ALL ABOUT ALZHEIMER'S: Dementia or Alzheimer's?      By Betty Weiss

You finally got past the denial and took your loved one for a diagnosis.  Was it 'dementia,' 'possible Alzheimer's,' 'dementia of the Alzheimer's type,' or just 'Alzheimer's'?  The possibilities are endless.

Dementia is the key word here.  Dementia is neither a disease nor an illness.  It is a term describing symptoms that may include repeating things, language problems, getting lost in familiar places, inability to follow directions, disorientation about time, people and place; neglecting personal safety, hygiene, and nutrition; unable to solve simple tasks, trouble making change, mood swings, agitation, etc.  It was these odd behaviors--dementia--that ultimately sent you to the doctor.  You may have thought it was Alzheimer's, and you could be right.  Alzheimer's is the major cause of dementia, but it might be something else.  Dementia can be caused by Parkinson's, Huntington's, kidney, liver, heart or lung disease; strokes, tumors, reactions to meds, infections, diminished oxygen, excessive alcohol or drug use, head injury, nutritional deficiencies, fluid in the brain, etc.  Because some dementias are reversible, it is critical to find the cause.  Dementia is not part of normal aging. 

Alzheimer's, however, is definitely a disease.   Besides tangles and plaques, the Alzheimer's markers found in the brain at autopsy, there are other brain changes.  Nerve cells vital to mental abilities die.  Connections between cells fail.  Lower levels of some brain chemistry may impair language, thought, and memory.  Our brains also control numerous body functions we are unaware of--circulation, breathing, blinking, swallowing saliva, digestion, heartbeats, etc.  Eventually, those things are also affected.  Alzheimer's is a terminal disease.  When my husband's brain could no longer control his automatic breathing, he was given oxygen to insure a peaceful passing.  Scientists do not know what causes Alzheimer's.  A few meds may delay its progress in some people, sometimes, but there is no cure and no way to halt its ordained destruction.  It is not a part of normal aging.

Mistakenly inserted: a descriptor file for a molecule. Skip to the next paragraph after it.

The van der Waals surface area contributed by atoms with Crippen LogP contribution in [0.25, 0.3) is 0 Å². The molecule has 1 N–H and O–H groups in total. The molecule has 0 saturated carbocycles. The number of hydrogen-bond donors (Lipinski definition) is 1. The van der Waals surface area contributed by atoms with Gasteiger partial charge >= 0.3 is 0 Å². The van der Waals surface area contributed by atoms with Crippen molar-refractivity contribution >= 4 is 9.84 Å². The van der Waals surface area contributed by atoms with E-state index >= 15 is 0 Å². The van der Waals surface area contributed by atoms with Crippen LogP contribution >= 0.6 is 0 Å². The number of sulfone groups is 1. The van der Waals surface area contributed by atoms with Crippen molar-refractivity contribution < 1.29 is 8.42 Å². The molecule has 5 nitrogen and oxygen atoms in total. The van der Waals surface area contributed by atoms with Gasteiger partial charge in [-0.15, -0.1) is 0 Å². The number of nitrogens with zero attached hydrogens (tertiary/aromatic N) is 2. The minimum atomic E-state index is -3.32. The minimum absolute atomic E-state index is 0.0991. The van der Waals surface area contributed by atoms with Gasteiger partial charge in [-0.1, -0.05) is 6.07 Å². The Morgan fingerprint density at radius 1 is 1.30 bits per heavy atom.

A diagnosis of Alzheimer's is sad and frightening.  Usually it is very slow moving. Lucid moments come and go all along the way; so many years of normal, happy living often lie ahead.  On average, patients live about seven years after diagnosis, but it is not uncommon to live another twenty.  My husband lived for ten, but I know he had it many years before going to the doctor. 

Something important to understand and remember. Because people with dementia and Alzheimer's may have many lucid moments, because they look the same and often act normally, those around them tend to think there is nothing wrong, they can understand and remember when they want to.  They're putting on an act, looking for attention.   If  Dad was able to lock the gate yesterday, he can certainly do it today!  But think of memory as a sand castle at the ocean's edge, perfectly fine until the tide changes.  A little lap of water nibbles away at the outside edge, no one notices.  Later, water comes up at another place, takes a bit more but leaves most of the castle still intact.  Parts gone with the receding tide are lost forever and you don't know exactly which ones they are.  As the castle slowly disappears, so does the ability to understand.  So, yelling at those with dementia, insisting they remember, explaining this and explaining that, only bewilders them and frustrates you.  As cells die, their reality changes; it is no longer the same as yours.  It takes some doing, but learn to deal with whatever outrageous things they say; they truly believe what they believe.  You cannot restore functions that no longer exist, but you can keep your home as calm as possible, move into their reality, understand what it's like for them, give lots of love, and make things easier.  No small challenge.          
If you feel uncomfortable with your doctor, don't hesitate to find another.  Most doctors are never taught much about dementia.  A neurologist or geriatrician is a good place to start.  You have a long road ahead and you'll need all the experience, expertise and support that a knowledgeable physician can provide.  If there is a large university or training hospital nearby, find out if they have an Alzheimer's or Memory Clinic.   
Betty Weiss is the author of the best selling Alzheimer's Surgery: An Intimate Portrait, and When The Doctor Says, "Alzheimer's:" Your Caregiver's Guide to Alzheimer's & Dementia. She does not give medical advice.                           
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